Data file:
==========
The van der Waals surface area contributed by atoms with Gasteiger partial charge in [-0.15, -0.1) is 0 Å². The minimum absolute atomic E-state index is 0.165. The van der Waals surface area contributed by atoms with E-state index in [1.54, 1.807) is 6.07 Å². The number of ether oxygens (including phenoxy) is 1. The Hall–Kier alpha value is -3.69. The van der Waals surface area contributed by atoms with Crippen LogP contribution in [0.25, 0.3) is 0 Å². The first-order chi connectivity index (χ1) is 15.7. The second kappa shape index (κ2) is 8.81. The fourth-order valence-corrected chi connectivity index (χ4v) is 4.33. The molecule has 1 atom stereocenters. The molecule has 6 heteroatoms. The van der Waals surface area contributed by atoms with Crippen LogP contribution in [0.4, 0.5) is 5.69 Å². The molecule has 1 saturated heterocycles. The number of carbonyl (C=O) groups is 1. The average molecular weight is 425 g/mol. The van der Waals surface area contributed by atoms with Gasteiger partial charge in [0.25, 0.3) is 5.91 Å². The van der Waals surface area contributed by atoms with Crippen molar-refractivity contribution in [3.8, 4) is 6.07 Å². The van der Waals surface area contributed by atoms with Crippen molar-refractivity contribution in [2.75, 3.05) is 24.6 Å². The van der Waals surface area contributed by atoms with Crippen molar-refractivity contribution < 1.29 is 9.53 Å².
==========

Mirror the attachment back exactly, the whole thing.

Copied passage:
The van der Waals surface area contributed by atoms with Gasteiger partial charge in [-0.15, -0.1) is 0 Å². The minimum absolute atomic E-state index is 0.165. The van der Waals surface area contributed by atoms with E-state index in [1.54, 1.807) is 6.07 Å². The number of ether oxygens (including phenoxy) is 1. The Hall–Kier alpha value is -3.69. The van der Waals surface area contributed by atoms with Crippen LogP contribution in [0.25, 0.3) is 0 Å². The first-order chi connectivity index (χ1) is 15.7. The second kappa shape index (κ2) is 8.81. The fourth-order valence-corrected chi connectivity index (χ4v) is 4.33. The molecule has 1 atom stereocenters. The molecule has 6 heteroatoms. The van der Waals surface area contributed by atoms with Crippen LogP contribution in [0.4, 0.5) is 5.69 Å². The molecule has 1 saturated heterocycles. The number of carbonyl (C=O) groups is 1. The average molecular weight is 425 g/mol. The van der Waals surface area contributed by atoms with Gasteiger partial charge in [0.25, 0.3) is 5.91 Å². The van der Waals surface area contributed by atoms with Crippen molar-refractivity contribution in [3.8, 4) is 6.07 Å². The van der Waals surface area contributed by atoms with Crippen molar-refractivity contribution in [2.75, 3.05) is 24.6 Å². The van der Waals surface area contributed by atoms with Crippen molar-refractivity contribution < 1.29 is 9.53 Å².